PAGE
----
I am tempted to just smash my keyboard because that's what I did right after I read Boy Nobody. I was speechless and I didn't realize I was holding my breath while reading the last pages. Releasing a big exhale, I pounded on my keyboard to release pent-up awesomeness. True story. So if this review doesn't end up convincing you, picture yourself releasing a breath out of awesomeness read and acquired and smashing your keyboard. Do you want to experience that for yourself? Do you want to read something that will make you do that? Grab Boy Nobody.
At twelve, his best friend killed his parents. At twelve, he was plucked and trained by The Program. At fourteen, he became a ruthless assassin. Now sixteen, he's supposed to kill the mayor of New York City. Boy Nobody does not have feelings, no emotions, only sensations. He's given an assignment and he finishes it. He's a patriot, a soldier, trained to kill enemies of the United States. For months, he integrates in his target's life, then kills him with one swift stab of a pen and leaves, moving on to his next assignment. With six successful missions in two years, he gets to his most difficult assignment yet: kill the mayor of New York City in five days. Complication: the mayor's daughter, Sam.
Allen Zadoff has crafted an antihero with no name as the main character and it works so well. Maintaining the anonymity of the protagonist creates the desired effect, he could be anyone. He didn't even describe the MC's physical features. But alongside the apparent distance this style creates, it also works the other way, making you feel for the character. Maybe it's just me but I have a soft spot for flawed characters. Label him an antihero and I am pretty much on his corner.
Boy Nobody is told in the first person point-of-view, as the main character tells us his story. We see into his mind, sift through his memories and think along with him. The narrator is calculating, with his actions and his words. He gauges situations, analyzes them and acts out of necessity, specifically, he kills only when necessary.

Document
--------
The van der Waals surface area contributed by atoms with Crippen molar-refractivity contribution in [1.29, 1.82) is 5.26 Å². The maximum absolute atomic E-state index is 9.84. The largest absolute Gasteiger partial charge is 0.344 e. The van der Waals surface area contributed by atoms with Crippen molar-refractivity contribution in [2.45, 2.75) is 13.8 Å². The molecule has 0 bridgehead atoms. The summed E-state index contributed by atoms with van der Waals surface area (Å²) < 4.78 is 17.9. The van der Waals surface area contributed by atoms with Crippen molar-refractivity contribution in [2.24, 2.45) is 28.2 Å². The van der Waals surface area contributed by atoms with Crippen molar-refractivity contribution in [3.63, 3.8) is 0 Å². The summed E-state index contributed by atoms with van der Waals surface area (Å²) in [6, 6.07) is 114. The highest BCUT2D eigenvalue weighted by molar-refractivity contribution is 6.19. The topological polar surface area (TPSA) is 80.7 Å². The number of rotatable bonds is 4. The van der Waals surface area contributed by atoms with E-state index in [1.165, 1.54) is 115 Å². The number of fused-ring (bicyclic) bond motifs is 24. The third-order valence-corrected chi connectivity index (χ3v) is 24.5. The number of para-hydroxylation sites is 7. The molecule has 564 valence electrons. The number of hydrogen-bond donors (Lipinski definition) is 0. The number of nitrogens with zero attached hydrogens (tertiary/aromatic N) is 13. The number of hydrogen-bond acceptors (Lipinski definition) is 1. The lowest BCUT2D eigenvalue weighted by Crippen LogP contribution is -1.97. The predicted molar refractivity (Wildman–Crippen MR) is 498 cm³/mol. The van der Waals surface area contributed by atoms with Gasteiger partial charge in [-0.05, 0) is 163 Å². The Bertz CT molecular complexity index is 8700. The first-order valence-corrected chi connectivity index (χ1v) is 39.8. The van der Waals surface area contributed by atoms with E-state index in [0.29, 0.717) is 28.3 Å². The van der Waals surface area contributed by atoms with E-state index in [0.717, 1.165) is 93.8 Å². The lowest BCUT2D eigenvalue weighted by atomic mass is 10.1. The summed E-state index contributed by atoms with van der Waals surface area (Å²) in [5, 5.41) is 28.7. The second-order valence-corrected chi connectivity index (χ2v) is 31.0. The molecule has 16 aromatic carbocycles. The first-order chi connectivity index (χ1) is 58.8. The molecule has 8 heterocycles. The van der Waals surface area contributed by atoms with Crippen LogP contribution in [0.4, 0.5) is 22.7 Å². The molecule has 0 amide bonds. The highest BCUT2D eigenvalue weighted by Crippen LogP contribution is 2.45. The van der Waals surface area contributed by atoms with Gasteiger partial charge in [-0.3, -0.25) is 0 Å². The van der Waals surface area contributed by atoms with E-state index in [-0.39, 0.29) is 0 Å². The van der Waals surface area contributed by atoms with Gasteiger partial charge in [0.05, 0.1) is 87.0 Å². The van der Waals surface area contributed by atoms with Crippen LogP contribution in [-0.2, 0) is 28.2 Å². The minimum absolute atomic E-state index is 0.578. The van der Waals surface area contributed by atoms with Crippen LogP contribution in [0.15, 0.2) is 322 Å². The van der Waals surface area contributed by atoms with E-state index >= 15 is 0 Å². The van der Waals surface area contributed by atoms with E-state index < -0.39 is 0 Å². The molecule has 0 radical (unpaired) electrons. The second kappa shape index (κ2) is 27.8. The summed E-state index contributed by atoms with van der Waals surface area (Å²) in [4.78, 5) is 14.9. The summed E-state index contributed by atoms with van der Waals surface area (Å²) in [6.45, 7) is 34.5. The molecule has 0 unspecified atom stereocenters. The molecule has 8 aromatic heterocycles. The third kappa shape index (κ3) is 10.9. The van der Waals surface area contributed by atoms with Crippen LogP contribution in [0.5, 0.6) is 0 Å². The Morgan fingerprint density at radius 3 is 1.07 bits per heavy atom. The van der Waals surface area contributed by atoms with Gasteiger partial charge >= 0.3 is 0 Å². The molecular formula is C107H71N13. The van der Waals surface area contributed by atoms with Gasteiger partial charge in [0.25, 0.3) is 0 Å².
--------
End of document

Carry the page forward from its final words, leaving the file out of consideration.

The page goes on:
The protagonist takes on the name of Benjamin and enrolls in Sam's school to get close to her and her father. With the timeline of this mission so short, Ben gets into Sam's circle in no time. But Sam's difficult. She isn't like most girls and he can't quite predict and understand her game. Moreover, the mayor reminds him of his beloved father. During missions, he only thinks about finishing his assignment but this time it's different. Memories stashed away in a corner of his mind comes surfacing and he starts to hesitate, finding himself faltering, questioning The Program and breaching protocol. And when he falters, The Program comes for him.
All of the characters had dimension, depth and their own histories. This novel is a prime example how characters that you can't categorize as completely evil or entirely good are the best ones. Take for example the protagonist. He does it under orders for the greater good but who gets to decide what's the greater good? Who decides which life is more important than the other? As much as it's riveting, Boy Nobody also makes you think, as it raises bigger questions about good and bad.
The twists and turns in Boy Nobody totally surprised me, it had me reeling at the edge of my seat. Allen Zadoff completely pulled my chair out of me. Engaging is an understatement as reading Boy Nobody is a complete experience. I can actually picture it as a film while I was reading it. That vivid, that good. I was completely immersed in this world of Arab henchmen and unassuming teenager assassins with pens that can kill and phones that might have been invented by Q of James Bond with all the encryptment and "applications".
I recommend Boy Nobody to all action buffs out there and to reluctant teenage boy readers as the action is non-stop. Thrilling, gripping, compelling and at times heart-tugging, Boy Nobody is a book you won't be able to put down. In the end, your heart will go out to a heartless teen. I certainly cannot wait for the sequel.
-Dianne @ Oops! I Read A Book Againshow more
by Dianne @ Oops! I Read A Book Again